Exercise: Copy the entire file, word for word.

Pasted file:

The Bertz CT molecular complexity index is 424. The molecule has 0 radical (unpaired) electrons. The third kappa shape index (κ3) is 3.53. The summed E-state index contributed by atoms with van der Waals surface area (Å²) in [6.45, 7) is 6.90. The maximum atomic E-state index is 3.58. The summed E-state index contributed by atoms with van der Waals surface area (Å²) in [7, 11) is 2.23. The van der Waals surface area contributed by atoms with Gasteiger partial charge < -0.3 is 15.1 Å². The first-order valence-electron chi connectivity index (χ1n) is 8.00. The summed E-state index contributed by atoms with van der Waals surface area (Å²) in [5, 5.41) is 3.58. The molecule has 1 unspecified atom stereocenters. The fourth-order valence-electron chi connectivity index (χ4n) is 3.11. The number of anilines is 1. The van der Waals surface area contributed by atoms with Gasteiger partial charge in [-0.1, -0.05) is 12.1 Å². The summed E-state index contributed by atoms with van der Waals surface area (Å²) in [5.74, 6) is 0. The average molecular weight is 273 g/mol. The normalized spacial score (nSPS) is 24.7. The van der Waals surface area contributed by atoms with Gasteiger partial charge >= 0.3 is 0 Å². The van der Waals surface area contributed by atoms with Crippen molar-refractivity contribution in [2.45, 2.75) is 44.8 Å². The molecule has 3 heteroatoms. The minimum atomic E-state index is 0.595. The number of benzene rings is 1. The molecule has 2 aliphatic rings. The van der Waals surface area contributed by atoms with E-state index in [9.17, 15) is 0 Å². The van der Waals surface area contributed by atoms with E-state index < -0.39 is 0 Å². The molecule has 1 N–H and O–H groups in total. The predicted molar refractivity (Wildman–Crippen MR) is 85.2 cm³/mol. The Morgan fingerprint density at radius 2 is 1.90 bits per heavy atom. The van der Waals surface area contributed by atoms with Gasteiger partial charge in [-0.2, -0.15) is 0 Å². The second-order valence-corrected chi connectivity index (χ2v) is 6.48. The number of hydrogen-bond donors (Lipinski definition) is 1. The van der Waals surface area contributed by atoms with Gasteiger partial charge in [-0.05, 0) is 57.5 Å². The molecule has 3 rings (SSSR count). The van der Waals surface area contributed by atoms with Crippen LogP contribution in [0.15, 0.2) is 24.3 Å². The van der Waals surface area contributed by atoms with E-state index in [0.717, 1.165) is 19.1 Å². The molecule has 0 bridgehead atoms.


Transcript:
The Bertz CT molecular complexity index is 424. The molecule has 0 radical (unpaired) electrons. The third kappa shape index (κ3) is 3.53. The summed E-state index contributed by atoms with van der Waals surface area (Å²) in [6.45, 7) is 6.90. The maximum atomic E-state index is 3.58. The summed E-state index contributed by atoms with van der Waals surface area (Å²) in [7, 11) is 2.23. The van der Waals surface area contributed by atoms with Gasteiger partial charge < -0.3 is 15.1 Å². The first-order valence-electron chi connectivity index (χ1n) is 8.00. The summed E-state index contributed by atoms with van der Waals surface area (Å²) in [5, 5.41) is 3.58. The molecule has 1 unspecified atom stereocenters. The fourth-order valence-electron chi connectivity index (χ4n) is 3.11. The number of anilines is 1. The van der Waals surface area contributed by atoms with Gasteiger partial charge in [-0.1, -0.05) is 12.1 Å². The summed E-state index contributed by atoms with van der Waals surface area (Å²) in [5.74, 6) is 0. The average molecular weight is 273 g/mol. The normalized spacial score (nSPS) is 24.7. The van der Waals surface area contributed by atoms with Gasteiger partial charge >= 0.3 is 0 Å². The van der Waals surface area contributed by atoms with Crippen molar-refractivity contribution in [2.45, 2.75) is 44.8 Å². The molecule has 3 heteroatoms. The minimum atomic E-state index is 0.595. The number of benzene rings is 1. The molecule has 2 aliphatic rings. The van der Waals surface area contributed by atoms with E-state index in [9.17, 15) is 0 Å². The van der Waals surface area contributed by atoms with E-state index < -0.39 is 0 Å². The molecule has 1 N–H and O–H groups in total. The predicted molar refractivity (Wildman–Crippen MR) is 85.2 cm³/mol. The Morgan fingerprint density at radius 2 is 1.90 bits per heavy atom. The van der Waals surface area contributed by atoms with Gasteiger partial charge in [-0.2, -0.15) is 0 Å². The second-order valence-corrected chi connectivity index (χ2v) is 6.48. The number of hydrogen-bond donors (Lipinski definition) is 1. The van der Waals surface area contributed by atoms with Gasteiger partial charge in [-0.05, 0) is 57.5 Å². The molecule has 3 rings (SSSR count). The van der Waals surface area contributed by atoms with Crippen LogP contribution in [0.15, 0.2) is 24.3 Å². The van der Waals surface area contributed by atoms with E-state index in [0.717, 1.165) is 19.1 Å². The molecule has 0 bridgehead atoms.